Irish Citizen Tax

#1
Hey,

I'm just interested to know what the situation with taxation is with regard to being an Irish citizen in the British Army? How does it work?

I'll be heading to my Main Board soon, so touch wood I'll be going into Sanhurst by the end of the year. Cheers for the advice!
 
#2
You pay the same tax as everyone else. Being Irish makes no difference to the UK taxman.
 
#3
Ha, of course! I didn't mean my question like that! What I was asking was will I be taxed as a UK citizen or do I pay my taxes to the Irish government? How does that system work?? I assume I'll be given the appropriate PPSN number etc.. (or the UK equivilant) so my taxes go to the UK?
 
#4
I can only say that you must be a bit thick but here's the answer to the question. If the UK Government is paying your wages then the tax on that wage goes back to the same Government.

Try not to let the Irish down too much if you do join up!!
 
#5
Thats a wee bit harsh now... But yes, I really don't know anything about taxation, I'm a simple Arts student! I know plenty of people who work or make money in other countries but are registered in Ireland so they pay their income taxes here, Obviously I was wrong!
 
#6
Well done for sticking you head above the parapet. Enjoy your time in the Army. Don't worry too much about where you come from; tax will be calculated from where you live.
 
#8
irishpacker said:
I know plenty of people who work or make money in other countries but are registered in Ireland so they pay their income taxes here
In order for them to do that legally then they have to remain non-resident in the country they are working in and declare themselves still resident in Ireland. This often requires them to limit they're time in the country they are working in (which for you will be the UK... at least to begin with!). I assume if you're signing up you're not going to be expecting your regiment to release you for over 6 months so you can hop on a plane to remain outside the UK tax domain for the necessary 180+ days it requires to declare yourself non-resident. So regardless of Irish citizenship you will have to content yourself with taking the Queens' shilling and handing an obscene amount of it back to Her Majesties Treasury to fund Gordon Browns next hair brained bailout!
 
#9
On a related note, what about cars? I've a car in Dublin which I might be bringing over so do I have to pay an import tax on it? Ironically I originally bought it in London if that makes any difference.
 
#10
Deadreckon said:
irishpacker said:
I know plenty of people who work or make money in other countries but are registered in Ireland so they pay their income taxes here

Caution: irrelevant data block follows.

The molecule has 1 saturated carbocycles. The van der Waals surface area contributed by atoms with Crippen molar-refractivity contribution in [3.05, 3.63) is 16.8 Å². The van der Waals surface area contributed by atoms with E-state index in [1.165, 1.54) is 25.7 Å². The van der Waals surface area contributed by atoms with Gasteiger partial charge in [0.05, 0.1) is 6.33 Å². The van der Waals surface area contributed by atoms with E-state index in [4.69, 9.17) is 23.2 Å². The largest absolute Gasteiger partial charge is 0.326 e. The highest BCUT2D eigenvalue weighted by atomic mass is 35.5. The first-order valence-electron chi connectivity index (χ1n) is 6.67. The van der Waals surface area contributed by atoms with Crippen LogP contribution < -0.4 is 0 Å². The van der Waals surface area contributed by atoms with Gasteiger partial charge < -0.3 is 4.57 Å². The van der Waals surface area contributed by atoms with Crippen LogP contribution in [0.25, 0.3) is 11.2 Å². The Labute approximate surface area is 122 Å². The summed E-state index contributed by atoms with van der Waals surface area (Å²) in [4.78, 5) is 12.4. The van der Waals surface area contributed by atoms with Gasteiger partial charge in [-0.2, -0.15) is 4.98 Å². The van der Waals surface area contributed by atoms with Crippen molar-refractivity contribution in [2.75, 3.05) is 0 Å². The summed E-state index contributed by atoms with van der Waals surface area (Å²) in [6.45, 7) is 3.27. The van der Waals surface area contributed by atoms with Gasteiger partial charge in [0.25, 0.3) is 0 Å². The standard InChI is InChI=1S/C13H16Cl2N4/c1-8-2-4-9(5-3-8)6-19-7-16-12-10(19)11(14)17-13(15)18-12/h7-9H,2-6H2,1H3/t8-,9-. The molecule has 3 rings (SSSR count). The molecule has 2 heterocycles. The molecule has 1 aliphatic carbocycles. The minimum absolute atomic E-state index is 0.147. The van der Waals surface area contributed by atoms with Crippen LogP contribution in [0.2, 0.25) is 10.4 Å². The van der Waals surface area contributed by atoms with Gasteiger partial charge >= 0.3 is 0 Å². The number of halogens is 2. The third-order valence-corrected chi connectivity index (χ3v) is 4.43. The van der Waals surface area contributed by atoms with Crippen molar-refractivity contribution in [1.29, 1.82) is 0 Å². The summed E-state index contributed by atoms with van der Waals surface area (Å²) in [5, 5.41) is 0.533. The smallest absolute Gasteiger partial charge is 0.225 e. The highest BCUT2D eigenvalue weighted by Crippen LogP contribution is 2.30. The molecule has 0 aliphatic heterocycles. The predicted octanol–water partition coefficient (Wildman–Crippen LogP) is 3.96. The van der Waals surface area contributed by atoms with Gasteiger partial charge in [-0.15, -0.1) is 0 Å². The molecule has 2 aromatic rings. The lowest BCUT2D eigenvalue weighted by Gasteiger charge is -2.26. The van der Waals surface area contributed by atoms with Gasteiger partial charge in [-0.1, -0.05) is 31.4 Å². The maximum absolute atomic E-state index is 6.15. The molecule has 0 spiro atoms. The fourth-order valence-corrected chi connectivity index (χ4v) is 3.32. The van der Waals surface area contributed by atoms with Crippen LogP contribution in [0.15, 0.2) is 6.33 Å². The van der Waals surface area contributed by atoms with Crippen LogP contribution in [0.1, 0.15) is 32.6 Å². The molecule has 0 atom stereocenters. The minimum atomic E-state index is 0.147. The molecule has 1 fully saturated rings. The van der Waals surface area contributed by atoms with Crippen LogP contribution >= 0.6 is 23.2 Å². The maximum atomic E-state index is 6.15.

In order for them to do that legally then they have to remain non-resident in the country they are working in and declare themselves still resident in Ireland. This often requires them to limit they're time in the country they are working in (which for you will be the UK... at least to begin with!). I assume if you're signing up you're not going to be expecting your regiment to release you for over 6 months so you can hop on a plane to remain outside the UK tax domain for the necessary 180+ days it requires to declare yourself non-resident. So regardless of Irish citizenship you will have to content yourself with taking the Queens' shilling and handing an obscene amount of it back to Her Majesties Treasury to fund Gordon Browns next hair brained bailout!
That makes sense. Cheers mate
 
#11
#12
BTW if you pay less tax to the UK than you would have in the Republic the Irish government will want the difference over the last 7 years payed to them when you come back. GF's dad was hit with a bill for 10s of thousands of punts, he only managed to avoid paying it by having an English grandparent , you might not be so lucky.
 
#13
adouglasmhor said:
BTW if you pay less tax to the UK than you would have in the Republic the Irish government will want the difference over the last 7 years payed to them when you come back. GF's dad was hit with a bill for 10s of thousands of punts, he only managed to avoid paying it by having an English grandparent , you might not be so lucky.
That's complete bollox.
 
#14
Good luck with the main board Irishpacker. If you can get a British National Insurance Number & Tax Code prior to going to Sandhurst it will make things easier for you.

I attach a link on the procedure for getting a NI #

http://www.dwp.gov.uk/lifeevent/benefits/ni_number.asp#applying

Unfortuntately the 0845 number will not work from the South.

Suggest you try the JobCentre plus in Belfast:
Jobs & Benefits office - Shaftesbury Square